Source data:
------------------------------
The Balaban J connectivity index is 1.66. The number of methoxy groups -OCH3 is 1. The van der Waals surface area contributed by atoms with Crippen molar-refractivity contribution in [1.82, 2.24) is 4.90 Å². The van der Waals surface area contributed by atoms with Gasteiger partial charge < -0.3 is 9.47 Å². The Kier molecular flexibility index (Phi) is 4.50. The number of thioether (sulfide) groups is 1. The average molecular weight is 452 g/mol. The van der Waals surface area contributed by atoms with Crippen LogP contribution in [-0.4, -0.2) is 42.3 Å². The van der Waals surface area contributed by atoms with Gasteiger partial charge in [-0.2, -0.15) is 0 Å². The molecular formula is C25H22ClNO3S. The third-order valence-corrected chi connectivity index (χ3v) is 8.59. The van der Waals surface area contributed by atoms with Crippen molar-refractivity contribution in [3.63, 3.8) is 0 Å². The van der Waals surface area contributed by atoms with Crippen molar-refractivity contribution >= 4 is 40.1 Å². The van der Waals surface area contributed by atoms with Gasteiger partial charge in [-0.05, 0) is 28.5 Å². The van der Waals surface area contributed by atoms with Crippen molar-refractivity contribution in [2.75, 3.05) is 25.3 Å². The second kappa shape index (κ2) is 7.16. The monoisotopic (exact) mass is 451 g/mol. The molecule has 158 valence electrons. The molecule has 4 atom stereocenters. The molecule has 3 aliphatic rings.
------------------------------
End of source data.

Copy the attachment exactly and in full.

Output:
The Balaban J connectivity index is 1.66. The number of methoxy groups -OCH3 is 1. The van der Waals surface area contributed by atoms with Crippen molar-refractivity contribution in [1.82, 2.24) is 4.90 Å². The van der Waals surface area contributed by atoms with Gasteiger partial charge < -0.3 is 9.47 Å². The Kier molecular flexibility index (Phi) is 4.50. The number of thioether (sulfide) groups is 1. The average molecular weight is 452 g/mol. The van der Waals surface area contributed by atoms with Crippen LogP contribution in [-0.4, -0.2) is 42.3 Å². The van der Waals surface area contributed by atoms with Gasteiger partial charge in [-0.2, -0.15) is 0 Å². The molecular formula is C25H22ClNO3S. The third-order valence-corrected chi connectivity index (χ3v) is 8.59. The van der Waals surface area contributed by atoms with Crippen molar-refractivity contribution in [3.63, 3.8) is 0 Å². The van der Waals surface area contributed by atoms with Crippen molar-refractivity contribution >= 4 is 40.1 Å². The van der Waals surface area contributed by atoms with Gasteiger partial charge in [-0.05, 0) is 28.5 Å². The van der Waals surface area contributed by atoms with Crippen molar-refractivity contribution in [2.75, 3.05) is 25.3 Å². The second kappa shape index (κ2) is 7.16. The monoisotopic (exact) mass is 451 g/mol. The molecule has 158 valence electrons. The molecule has 4 atom stereocenters. The molecule has 3 aliphatic rings.